Blake B. Richards, an ex-LPL Financial (LPLA) broker, must pay close to $2 million in penalties and disgorgement over allegations that he defrauded clients of close to $1.7 million. According to the case, submitted in the U.S. District Court of the Northern District of Georgia, Richards told at least seven clients to write checks to entities under his control. The clients thought that the money would be invested in variable annuities, fixed-income investments, or equities. Instead, contends the U.S. Securities and Exchange Commission, the funds were used to pay for his personal spending.
According to the SEC, most of the investors’ money came from life insurance proceeds or retirement savings. Two of the investors involved were widowed and at least two others were elderly customers.
Per the regulator’s complaint, Richards won one investor’s trust by delivering pain meds to her husband during a snowstorm. The spouse was suffering from terminal pancreatic cancer at the time.
Richards has not denied or admitted to the charges. The agency said that his actions indicate “selling away,” which involves brokers defrauding investors through external business activities.
LPL let Richards go last year after another adviser notified the brokerage firm about his alleged wrongful conduct involving non-firm accounts. The broker-dealer then conducted its own probe and notified regulators. Also last year, the Financial Industry Regulatory Authority barred Richards.
Elderly investors are a favorite target for fraudsters. According to a survey by the Investor Protection Trust, the American Bar Association, and the Investor Protection Institute, 34% of attorneys who took the poll said they either work with or expect to represent senior clients who have been victims of fraud. 27% reported dealing with the children of older fraud victims who either are trying to help their parents, who’ve been bilked, or the kids are the ones accused of exploiting them.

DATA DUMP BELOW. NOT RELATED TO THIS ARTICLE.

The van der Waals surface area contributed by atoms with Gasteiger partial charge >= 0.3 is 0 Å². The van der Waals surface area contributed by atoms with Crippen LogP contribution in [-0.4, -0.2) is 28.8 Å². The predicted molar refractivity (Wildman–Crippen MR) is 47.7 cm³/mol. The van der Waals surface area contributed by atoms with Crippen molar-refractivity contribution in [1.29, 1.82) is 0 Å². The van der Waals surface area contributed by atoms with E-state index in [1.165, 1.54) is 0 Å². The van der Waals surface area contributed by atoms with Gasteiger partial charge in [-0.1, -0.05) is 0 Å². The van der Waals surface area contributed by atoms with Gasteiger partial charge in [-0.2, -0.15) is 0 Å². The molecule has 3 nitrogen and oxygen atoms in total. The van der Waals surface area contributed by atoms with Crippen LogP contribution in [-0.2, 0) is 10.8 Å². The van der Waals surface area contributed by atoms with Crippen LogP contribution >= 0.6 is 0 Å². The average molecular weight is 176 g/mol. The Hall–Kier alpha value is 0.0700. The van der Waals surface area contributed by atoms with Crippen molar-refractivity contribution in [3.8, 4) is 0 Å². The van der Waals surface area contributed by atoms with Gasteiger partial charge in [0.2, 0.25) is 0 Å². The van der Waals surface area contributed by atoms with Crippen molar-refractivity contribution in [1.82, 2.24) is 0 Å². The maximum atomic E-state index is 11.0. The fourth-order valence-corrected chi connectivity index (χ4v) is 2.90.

In an earlier survey, the Investor Protection Trust found that over 7.3 million Americans older than 65 had already sustained fraud losses. Earlier this month, the North American Securities Administrators Association set up the Committee on Senior Issues and Diminished Capacity. The panel, which is comprised of state securities regulators, will look more closely at elder financial abuse and the problems that can occur related to retirement nest eggs and complex financial securities. NASAA-compiled enforcement statistics indicate that 34% of actions in the last six years involved senior victims.
One reason for this is that the retirement population is growing, especially as people are living longer. However, a diminished mental capacity and the growing number of complex financial products can make for a bad combination. Many retirees may not be able to understand what they’re putting the retirement money into, and they can end up suffering huge losses.
The SEC has also expressed concern about how elderly investors continue to be targeted by fraudsters.
Contact our elder financial fraud lawyers today to request your free case consultation. Shepherd Smith Edwards and Kantas, LTD LLP also represents investors based abroad with securities claims against U.S. firms.
Ex-LPL broker ordered to pay $1.9 mln in U.S. SEC fraud suit, August 28, 2014
Senior investor concerns, abuse get more regulator attention, Investment News, April 19, 2014
More Blog Posts:
LPL Financial to Pay Illinois $2 Million Fine Related to Variable Annuity Exchanges, Stockbroker Fraud Blog, August 13, 2014
SEC Charges Ex-UBS Broker in $730K Elder Financial Fraud Ponzi Scam, Stockbroker Fraud Blog, August 4, 2014
LPL Financial Ordered to Pay $7.5M FINRA Fine Over E-Mail Failures, Institutional Investor Securities Blog, May 22, 2013